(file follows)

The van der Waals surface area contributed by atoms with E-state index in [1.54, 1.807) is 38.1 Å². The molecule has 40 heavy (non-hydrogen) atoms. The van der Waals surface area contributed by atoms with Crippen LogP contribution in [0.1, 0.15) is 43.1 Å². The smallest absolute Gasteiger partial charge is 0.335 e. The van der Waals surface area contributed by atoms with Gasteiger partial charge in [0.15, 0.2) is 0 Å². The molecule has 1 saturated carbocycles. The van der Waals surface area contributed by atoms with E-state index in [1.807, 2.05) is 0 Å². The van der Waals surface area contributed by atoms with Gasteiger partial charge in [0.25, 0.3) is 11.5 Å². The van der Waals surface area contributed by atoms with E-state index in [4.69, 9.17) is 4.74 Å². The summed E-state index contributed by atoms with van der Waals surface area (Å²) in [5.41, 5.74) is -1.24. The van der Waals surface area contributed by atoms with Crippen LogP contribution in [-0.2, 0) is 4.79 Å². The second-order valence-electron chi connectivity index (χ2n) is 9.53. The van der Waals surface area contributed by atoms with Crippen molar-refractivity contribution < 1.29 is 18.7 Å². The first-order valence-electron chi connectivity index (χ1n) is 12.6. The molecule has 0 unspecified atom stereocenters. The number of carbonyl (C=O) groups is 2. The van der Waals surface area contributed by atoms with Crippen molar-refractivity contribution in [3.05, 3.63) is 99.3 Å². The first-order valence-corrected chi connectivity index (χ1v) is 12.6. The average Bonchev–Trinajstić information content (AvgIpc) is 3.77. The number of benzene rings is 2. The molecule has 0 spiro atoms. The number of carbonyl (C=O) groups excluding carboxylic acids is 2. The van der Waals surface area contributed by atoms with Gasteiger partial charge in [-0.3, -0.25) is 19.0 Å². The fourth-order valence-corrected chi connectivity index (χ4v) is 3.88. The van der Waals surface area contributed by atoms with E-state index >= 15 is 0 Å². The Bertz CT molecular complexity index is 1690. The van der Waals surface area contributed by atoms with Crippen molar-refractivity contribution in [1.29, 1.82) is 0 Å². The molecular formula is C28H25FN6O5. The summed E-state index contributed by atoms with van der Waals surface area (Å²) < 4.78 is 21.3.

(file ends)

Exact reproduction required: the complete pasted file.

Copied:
The van der Waals surface area contributed by atoms with E-state index in [1.54, 1.807) is 38.1 Å². The molecule has 40 heavy (non-hydrogen) atoms. The van der Waals surface area contributed by atoms with Crippen LogP contribution in [0.1, 0.15) is 43.1 Å². The smallest absolute Gasteiger partial charge is 0.335 e. The van der Waals surface area contributed by atoms with Gasteiger partial charge in [0.15, 0.2) is 0 Å². The molecule has 1 saturated carbocycles. The van der Waals surface area contributed by atoms with E-state index in [1.807, 2.05) is 0 Å². The van der Waals surface area contributed by atoms with Gasteiger partial charge in [0.25, 0.3) is 11.5 Å². The van der Waals surface area contributed by atoms with E-state index in [4.69, 9.17) is 4.74 Å². The summed E-state index contributed by atoms with van der Waals surface area (Å²) in [5.41, 5.74) is -1.24. The van der Waals surface area contributed by atoms with Crippen LogP contribution in [-0.2, 0) is 4.79 Å². The second-order valence-electron chi connectivity index (χ2n) is 9.53. The van der Waals surface area contributed by atoms with Crippen molar-refractivity contribution < 1.29 is 18.7 Å². The first-order valence-electron chi connectivity index (χ1n) is 12.6. The molecule has 0 unspecified atom stereocenters. The number of carbonyl (C=O) groups is 2. The van der Waals surface area contributed by atoms with Crippen molar-refractivity contribution in [3.05, 3.63) is 99.3 Å². The first-order valence-corrected chi connectivity index (χ1v) is 12.6. The average Bonchev–Trinajstić information content (AvgIpc) is 3.77. The number of benzene rings is 2. The molecule has 0 spiro atoms. The number of carbonyl (C=O) groups excluding carboxylic acids is 2. The van der Waals surface area contributed by atoms with Gasteiger partial charge in [-0.3, -0.25) is 19.0 Å². The fourth-order valence-corrected chi connectivity index (χ4v) is 3.88. The van der Waals surface area contributed by atoms with E-state index >= 15 is 0 Å². The Bertz CT molecular complexity index is 1690. The van der Waals surface area contributed by atoms with Crippen molar-refractivity contribution in [1.29, 1.82) is 0 Å². The molecular formula is C28H25FN6O5. The summed E-state index contributed by atoms with van der Waals surface area (Å²) < 4.78 is 21.3.